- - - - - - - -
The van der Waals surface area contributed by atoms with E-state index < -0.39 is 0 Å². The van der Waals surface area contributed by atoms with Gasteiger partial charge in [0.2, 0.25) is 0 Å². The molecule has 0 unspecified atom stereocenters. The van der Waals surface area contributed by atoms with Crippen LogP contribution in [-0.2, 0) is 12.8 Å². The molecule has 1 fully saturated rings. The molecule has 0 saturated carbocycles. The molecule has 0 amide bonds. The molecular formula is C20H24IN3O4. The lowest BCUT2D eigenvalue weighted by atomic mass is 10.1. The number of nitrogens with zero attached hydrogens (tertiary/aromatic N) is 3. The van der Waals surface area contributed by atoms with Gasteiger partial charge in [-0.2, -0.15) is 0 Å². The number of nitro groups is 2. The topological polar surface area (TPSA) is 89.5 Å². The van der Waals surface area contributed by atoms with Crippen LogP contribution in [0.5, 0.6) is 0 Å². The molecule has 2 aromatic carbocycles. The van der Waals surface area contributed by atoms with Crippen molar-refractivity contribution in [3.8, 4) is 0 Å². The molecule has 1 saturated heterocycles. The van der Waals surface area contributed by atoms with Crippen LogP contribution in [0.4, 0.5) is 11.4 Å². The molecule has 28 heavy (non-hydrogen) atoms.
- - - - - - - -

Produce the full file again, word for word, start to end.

The van der Waals surface area contributed by atoms with E-state index < -0.39 is 0 Å². The van der Waals surface area contributed by atoms with Gasteiger partial charge in [0.2, 0.25) is 0 Å². The molecule has 0 unspecified atom stereocenters. The van der Waals surface area contributed by atoms with Crippen LogP contribution in [-0.2, 0) is 12.8 Å². The molecule has 1 fully saturated rings. The molecule has 0 saturated carbocycles. The molecule has 0 amide bonds. The molecular formula is C20H24IN3O4. The lowest BCUT2D eigenvalue weighted by atomic mass is 10.1. The number of nitrogens with zero attached hydrogens (tertiary/aromatic N) is 3. The van der Waals surface area contributed by atoms with Gasteiger partial charge in [-0.2, -0.15) is 0 Å². The number of nitro groups is 2. The topological polar surface area (TPSA) is 89.5 Å². The van der Waals surface area contributed by atoms with Crippen LogP contribution in [0.5, 0.6) is 0 Å². The molecule has 2 aromatic carbocycles. The van der Waals surface area contributed by atoms with Crippen molar-refractivity contribution in [3.8, 4) is 0 Å². The molecule has 1 saturated heterocycles. The van der Waals surface area contributed by atoms with Crippen LogP contribution in [0.4, 0.5) is 11.4 Å². The molecule has 28 heavy (non-hydrogen) atoms.